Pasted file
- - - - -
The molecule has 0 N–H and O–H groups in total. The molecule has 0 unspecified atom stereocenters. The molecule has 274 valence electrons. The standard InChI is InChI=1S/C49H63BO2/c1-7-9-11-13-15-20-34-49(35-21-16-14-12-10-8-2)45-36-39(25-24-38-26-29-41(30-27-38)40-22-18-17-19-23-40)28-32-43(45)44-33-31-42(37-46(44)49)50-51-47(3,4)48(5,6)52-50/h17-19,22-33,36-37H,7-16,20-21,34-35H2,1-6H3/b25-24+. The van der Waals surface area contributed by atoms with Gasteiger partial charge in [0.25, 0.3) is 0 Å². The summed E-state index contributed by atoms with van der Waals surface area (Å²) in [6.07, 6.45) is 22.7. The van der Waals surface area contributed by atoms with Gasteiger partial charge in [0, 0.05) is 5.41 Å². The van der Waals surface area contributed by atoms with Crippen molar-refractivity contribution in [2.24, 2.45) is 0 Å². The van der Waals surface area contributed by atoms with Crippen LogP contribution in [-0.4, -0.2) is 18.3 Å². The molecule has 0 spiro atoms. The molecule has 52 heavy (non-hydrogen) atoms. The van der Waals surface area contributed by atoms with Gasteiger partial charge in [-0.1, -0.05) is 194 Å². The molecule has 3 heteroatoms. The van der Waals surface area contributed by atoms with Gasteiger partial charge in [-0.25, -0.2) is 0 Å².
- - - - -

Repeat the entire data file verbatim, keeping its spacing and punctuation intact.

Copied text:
The molecule has 0 N–H and O–H groups in total. The molecule has 0 unspecified atom stereocenters. The molecule has 274 valence electrons. The standard InChI is InChI=1S/C49H63BO2/c1-7-9-11-13-15-20-34-49(35-21-16-14-12-10-8-2)45-36-39(25-24-38-26-29-41(30-27-38)40-22-18-17-19-23-40)28-32-43(45)44-33-31-42(37-46(44)49)50-51-47(3,4)48(5,6)52-50/h17-19,22-33,36-37H,7-16,20-21,34-35H2,1-6H3/b25-24+. The van der Waals surface area contributed by atoms with Gasteiger partial charge in [0.25, 0.3) is 0 Å². The summed E-state index contributed by atoms with van der Waals surface area (Å²) in [6.07, 6.45) is 22.7. The van der Waals surface area contributed by atoms with Gasteiger partial charge in [0, 0.05) is 5.41 Å². The van der Waals surface area contributed by atoms with Crippen molar-refractivity contribution in [2.24, 2.45) is 0 Å². The van der Waals surface area contributed by atoms with Crippen LogP contribution in [-0.4, -0.2) is 18.3 Å². The molecule has 0 spiro atoms. The molecule has 52 heavy (non-hydrogen) atoms. The van der Waals surface area contributed by atoms with Gasteiger partial charge in [-0.1, -0.05) is 194 Å². The molecule has 3 heteroatoms. The van der Waals surface area contributed by atoms with Gasteiger partial charge in [-0.25, -0.2) is 0 Å².